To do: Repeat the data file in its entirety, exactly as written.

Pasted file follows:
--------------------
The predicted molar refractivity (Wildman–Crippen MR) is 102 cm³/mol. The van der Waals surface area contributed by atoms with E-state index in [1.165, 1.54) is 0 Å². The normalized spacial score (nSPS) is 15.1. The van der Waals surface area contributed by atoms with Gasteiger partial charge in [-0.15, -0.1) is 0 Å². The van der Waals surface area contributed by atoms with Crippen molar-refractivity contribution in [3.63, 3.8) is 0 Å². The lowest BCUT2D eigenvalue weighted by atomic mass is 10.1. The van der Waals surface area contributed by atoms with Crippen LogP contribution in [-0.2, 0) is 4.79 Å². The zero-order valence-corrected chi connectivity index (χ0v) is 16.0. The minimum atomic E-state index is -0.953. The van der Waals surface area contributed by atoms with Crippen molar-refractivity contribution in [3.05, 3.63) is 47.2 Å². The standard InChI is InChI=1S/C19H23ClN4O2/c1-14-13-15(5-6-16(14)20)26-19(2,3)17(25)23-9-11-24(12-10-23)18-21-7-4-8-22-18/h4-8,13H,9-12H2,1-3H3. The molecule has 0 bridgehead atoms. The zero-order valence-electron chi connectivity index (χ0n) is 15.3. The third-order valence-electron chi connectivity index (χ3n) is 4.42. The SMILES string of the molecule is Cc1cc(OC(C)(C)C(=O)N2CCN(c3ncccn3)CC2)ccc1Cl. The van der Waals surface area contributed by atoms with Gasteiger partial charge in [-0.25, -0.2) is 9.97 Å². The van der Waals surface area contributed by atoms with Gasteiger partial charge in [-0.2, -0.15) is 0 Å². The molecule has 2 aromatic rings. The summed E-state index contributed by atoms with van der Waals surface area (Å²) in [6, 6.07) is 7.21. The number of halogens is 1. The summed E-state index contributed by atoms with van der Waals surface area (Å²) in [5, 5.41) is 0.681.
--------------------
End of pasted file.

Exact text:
The predicted molar refractivity (Wildman–Crippen MR) is 102 cm³/mol. The van der Waals surface area contributed by atoms with E-state index in [1.165, 1.54) is 0 Å². The normalized spacial score (nSPS) is 15.1. The van der Waals surface area contributed by atoms with Gasteiger partial charge in [-0.15, -0.1) is 0 Å². The van der Waals surface area contributed by atoms with Crippen molar-refractivity contribution in [3.63, 3.8) is 0 Å². The lowest BCUT2D eigenvalue weighted by atomic mass is 10.1. The van der Waals surface area contributed by atoms with Crippen LogP contribution in [-0.2, 0) is 4.79 Å². The zero-order valence-corrected chi connectivity index (χ0v) is 16.0. The minimum atomic E-state index is -0.953. The van der Waals surface area contributed by atoms with Crippen molar-refractivity contribution in [3.05, 3.63) is 47.2 Å². The standard InChI is InChI=1S/C19H23ClN4O2/c1-14-13-15(5-6-16(14)20)26-19(2,3)17(25)23-9-11-24(12-10-23)18-21-7-4-8-22-18/h4-8,13H,9-12H2,1-3H3. The molecule has 0 bridgehead atoms. The zero-order valence-electron chi connectivity index (χ0n) is 15.3. The third-order valence-electron chi connectivity index (χ3n) is 4.42. The SMILES string of the molecule is Cc1cc(OC(C)(C)C(=O)N2CCN(c3ncccn3)CC2)ccc1Cl. The van der Waals surface area contributed by atoms with Gasteiger partial charge in [-0.25, -0.2) is 9.97 Å². The van der Waals surface area contributed by atoms with Gasteiger partial charge in [-0.2, -0.15) is 0 Å². The molecule has 2 aromatic rings. The summed E-state index contributed by atoms with van der Waals surface area (Å²) in [6, 6.07) is 7.21. The number of halogens is 1. The summed E-state index contributed by atoms with van der Waals surface area (Å²) in [5, 5.41) is 0.681.